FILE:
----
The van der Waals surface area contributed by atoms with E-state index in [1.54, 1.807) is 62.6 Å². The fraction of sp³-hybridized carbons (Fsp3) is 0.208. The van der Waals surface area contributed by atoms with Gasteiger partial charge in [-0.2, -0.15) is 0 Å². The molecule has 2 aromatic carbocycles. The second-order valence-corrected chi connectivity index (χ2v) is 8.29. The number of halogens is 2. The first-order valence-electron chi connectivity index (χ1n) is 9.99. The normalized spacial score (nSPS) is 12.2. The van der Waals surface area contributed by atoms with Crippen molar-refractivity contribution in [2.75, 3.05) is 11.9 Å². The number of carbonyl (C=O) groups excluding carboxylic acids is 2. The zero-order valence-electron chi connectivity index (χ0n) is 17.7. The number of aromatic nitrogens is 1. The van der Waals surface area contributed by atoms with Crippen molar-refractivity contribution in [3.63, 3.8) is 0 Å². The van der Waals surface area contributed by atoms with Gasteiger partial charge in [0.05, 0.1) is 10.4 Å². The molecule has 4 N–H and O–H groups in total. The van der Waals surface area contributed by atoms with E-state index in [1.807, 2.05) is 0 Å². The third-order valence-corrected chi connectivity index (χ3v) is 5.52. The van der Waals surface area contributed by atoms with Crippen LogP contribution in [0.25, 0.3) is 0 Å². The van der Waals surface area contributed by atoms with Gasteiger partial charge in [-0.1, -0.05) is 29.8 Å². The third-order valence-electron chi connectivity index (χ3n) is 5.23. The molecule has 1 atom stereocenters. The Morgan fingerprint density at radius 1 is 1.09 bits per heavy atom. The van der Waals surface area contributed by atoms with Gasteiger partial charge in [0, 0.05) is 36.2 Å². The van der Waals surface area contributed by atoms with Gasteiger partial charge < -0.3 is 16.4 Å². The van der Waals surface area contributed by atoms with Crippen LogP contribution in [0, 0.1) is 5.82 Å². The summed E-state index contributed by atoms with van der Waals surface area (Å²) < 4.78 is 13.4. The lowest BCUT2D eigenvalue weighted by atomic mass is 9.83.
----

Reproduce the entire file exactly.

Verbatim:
The van der Waals surface area contributed by atoms with E-state index in [1.54, 1.807) is 62.6 Å². The fraction of sp³-hybridized carbons (Fsp3) is 0.208. The van der Waals surface area contributed by atoms with Gasteiger partial charge in [-0.2, -0.15) is 0 Å². The molecule has 2 aromatic carbocycles. The second-order valence-corrected chi connectivity index (χ2v) is 8.29. The number of halogens is 2. The first-order valence-electron chi connectivity index (χ1n) is 9.99. The normalized spacial score (nSPS) is 12.2. The van der Waals surface area contributed by atoms with Crippen molar-refractivity contribution in [2.75, 3.05) is 11.9 Å². The number of carbonyl (C=O) groups excluding carboxylic acids is 2. The zero-order valence-electron chi connectivity index (χ0n) is 17.7. The number of aromatic nitrogens is 1. The van der Waals surface area contributed by atoms with Crippen molar-refractivity contribution in [3.63, 3.8) is 0 Å². The van der Waals surface area contributed by atoms with Gasteiger partial charge in [0.05, 0.1) is 10.4 Å². The molecule has 4 N–H and O–H groups in total. The van der Waals surface area contributed by atoms with E-state index in [1.807, 2.05) is 0 Å². The third-order valence-corrected chi connectivity index (χ3v) is 5.52. The van der Waals surface area contributed by atoms with Crippen LogP contribution in [0.25, 0.3) is 0 Å². The van der Waals surface area contributed by atoms with Gasteiger partial charge in [-0.1, -0.05) is 29.8 Å². The third-order valence-electron chi connectivity index (χ3n) is 5.23. The molecule has 1 atom stereocenters. The Morgan fingerprint density at radius 1 is 1.09 bits per heavy atom. The van der Waals surface area contributed by atoms with Gasteiger partial charge in [0, 0.05) is 36.2 Å². The van der Waals surface area contributed by atoms with Gasteiger partial charge < -0.3 is 16.4 Å². The van der Waals surface area contributed by atoms with Crippen LogP contribution in [0, 0.1) is 5.82 Å². The summed E-state index contributed by atoms with van der Waals surface area (Å²) < 4.78 is 13.4. The lowest BCUT2D eigenvalue weighted by atomic mass is 9.83.